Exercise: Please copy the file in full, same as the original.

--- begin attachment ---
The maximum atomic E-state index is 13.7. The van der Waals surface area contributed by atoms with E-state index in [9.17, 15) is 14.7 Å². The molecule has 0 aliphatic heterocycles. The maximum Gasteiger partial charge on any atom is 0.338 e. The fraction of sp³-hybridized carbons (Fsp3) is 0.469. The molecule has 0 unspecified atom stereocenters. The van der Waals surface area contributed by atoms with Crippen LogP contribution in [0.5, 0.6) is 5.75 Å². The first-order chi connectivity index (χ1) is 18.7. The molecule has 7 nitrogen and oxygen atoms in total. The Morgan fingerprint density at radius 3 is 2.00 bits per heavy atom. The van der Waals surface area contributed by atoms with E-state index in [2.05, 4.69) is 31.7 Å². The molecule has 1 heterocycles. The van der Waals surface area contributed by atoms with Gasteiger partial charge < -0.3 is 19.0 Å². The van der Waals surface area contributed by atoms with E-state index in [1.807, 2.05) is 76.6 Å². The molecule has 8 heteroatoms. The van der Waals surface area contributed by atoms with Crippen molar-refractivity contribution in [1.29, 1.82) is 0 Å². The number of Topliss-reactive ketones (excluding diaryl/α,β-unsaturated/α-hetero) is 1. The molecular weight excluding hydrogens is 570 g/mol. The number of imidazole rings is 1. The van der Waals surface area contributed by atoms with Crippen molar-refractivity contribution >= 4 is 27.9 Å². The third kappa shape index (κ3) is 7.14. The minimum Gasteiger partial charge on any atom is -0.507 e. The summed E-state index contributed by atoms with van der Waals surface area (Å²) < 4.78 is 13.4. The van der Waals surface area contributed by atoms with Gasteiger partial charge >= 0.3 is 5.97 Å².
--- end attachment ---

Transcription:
The maximum atomic E-state index is 13.7. The van der Waals surface area contributed by atoms with E-state index in [9.17, 15) is 14.7 Å². The molecule has 0 aliphatic heterocycles. The maximum Gasteiger partial charge on any atom is 0.338 e. The fraction of sp³-hybridized carbons (Fsp3) is 0.469. The molecule has 0 unspecified atom stereocenters. The van der Waals surface area contributed by atoms with Crippen LogP contribution in [0.5, 0.6) is 5.75 Å². The first-order chi connectivity index (χ1) is 18.7. The molecule has 7 nitrogen and oxygen atoms in total. The Morgan fingerprint density at radius 3 is 2.00 bits per heavy atom. The van der Waals surface area contributed by atoms with E-state index in [2.05, 4.69) is 31.7 Å². The molecule has 1 heterocycles. The van der Waals surface area contributed by atoms with Gasteiger partial charge < -0.3 is 19.0 Å². The van der Waals surface area contributed by atoms with E-state index in [1.807, 2.05) is 76.6 Å². The molecule has 8 heteroatoms. The van der Waals surface area contributed by atoms with Crippen molar-refractivity contribution in [1.29, 1.82) is 0 Å². The number of Topliss-reactive ketones (excluding diaryl/α,β-unsaturated/α-hetero) is 1. The molecular weight excluding hydrogens is 570 g/mol. The number of imidazole rings is 1. The van der Waals surface area contributed by atoms with Crippen molar-refractivity contribution >= 4 is 27.9 Å². The third kappa shape index (κ3) is 7.14. The minimum Gasteiger partial charge on any atom is -0.507 e. The summed E-state index contributed by atoms with van der Waals surface area (Å²) < 4.78 is 13.4. The van der Waals surface area contributed by atoms with Gasteiger partial charge >= 0.3 is 5.97 Å².